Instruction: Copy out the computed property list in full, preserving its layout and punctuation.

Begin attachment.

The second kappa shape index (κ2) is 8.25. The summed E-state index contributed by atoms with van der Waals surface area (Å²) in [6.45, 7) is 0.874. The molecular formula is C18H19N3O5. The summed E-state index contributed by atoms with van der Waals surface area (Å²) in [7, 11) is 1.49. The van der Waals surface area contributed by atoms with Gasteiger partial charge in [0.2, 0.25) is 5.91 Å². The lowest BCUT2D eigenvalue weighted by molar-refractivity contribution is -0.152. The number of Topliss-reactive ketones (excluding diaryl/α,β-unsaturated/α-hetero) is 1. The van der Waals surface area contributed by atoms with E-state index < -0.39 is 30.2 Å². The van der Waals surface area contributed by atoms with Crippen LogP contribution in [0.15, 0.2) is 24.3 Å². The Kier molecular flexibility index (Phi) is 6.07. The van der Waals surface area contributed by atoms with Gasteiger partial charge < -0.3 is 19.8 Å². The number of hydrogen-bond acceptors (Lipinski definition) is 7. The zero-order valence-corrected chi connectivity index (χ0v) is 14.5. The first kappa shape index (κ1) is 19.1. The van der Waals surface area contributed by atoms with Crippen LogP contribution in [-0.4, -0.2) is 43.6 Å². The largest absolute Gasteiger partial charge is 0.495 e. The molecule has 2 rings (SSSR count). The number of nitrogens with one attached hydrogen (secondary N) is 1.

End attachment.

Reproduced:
The second kappa shape index (κ2) is 8.25. The summed E-state index contributed by atoms with van der Waals surface area (Å²) in [6.45, 7) is 0.874. The molecular formula is C18H19N3O5. The summed E-state index contributed by atoms with van der Waals surface area (Å²) in [7, 11) is 1.49. The van der Waals surface area contributed by atoms with Gasteiger partial charge in [0.2, 0.25) is 5.91 Å². The lowest BCUT2D eigenvalue weighted by molar-refractivity contribution is -0.152. The number of Topliss-reactive ketones (excluding diaryl/α,β-unsaturated/α-hetero) is 1. The van der Waals surface area contributed by atoms with E-state index < -0.39 is 30.2 Å². The van der Waals surface area contributed by atoms with Crippen LogP contribution in [0.15, 0.2) is 24.3 Å². The Kier molecular flexibility index (Phi) is 6.07. The van der Waals surface area contributed by atoms with Gasteiger partial charge < -0.3 is 19.8 Å². The number of hydrogen-bond acceptors (Lipinski definition) is 7. The zero-order valence-corrected chi connectivity index (χ0v) is 14.5. The first kappa shape index (κ1) is 19.1. The van der Waals surface area contributed by atoms with Crippen LogP contribution in [-0.4, -0.2) is 43.6 Å². The largest absolute Gasteiger partial charge is 0.495 e. The molecule has 2 rings (SSSR count). The number of nitrogens with one attached hydrogen (secondary N) is 1.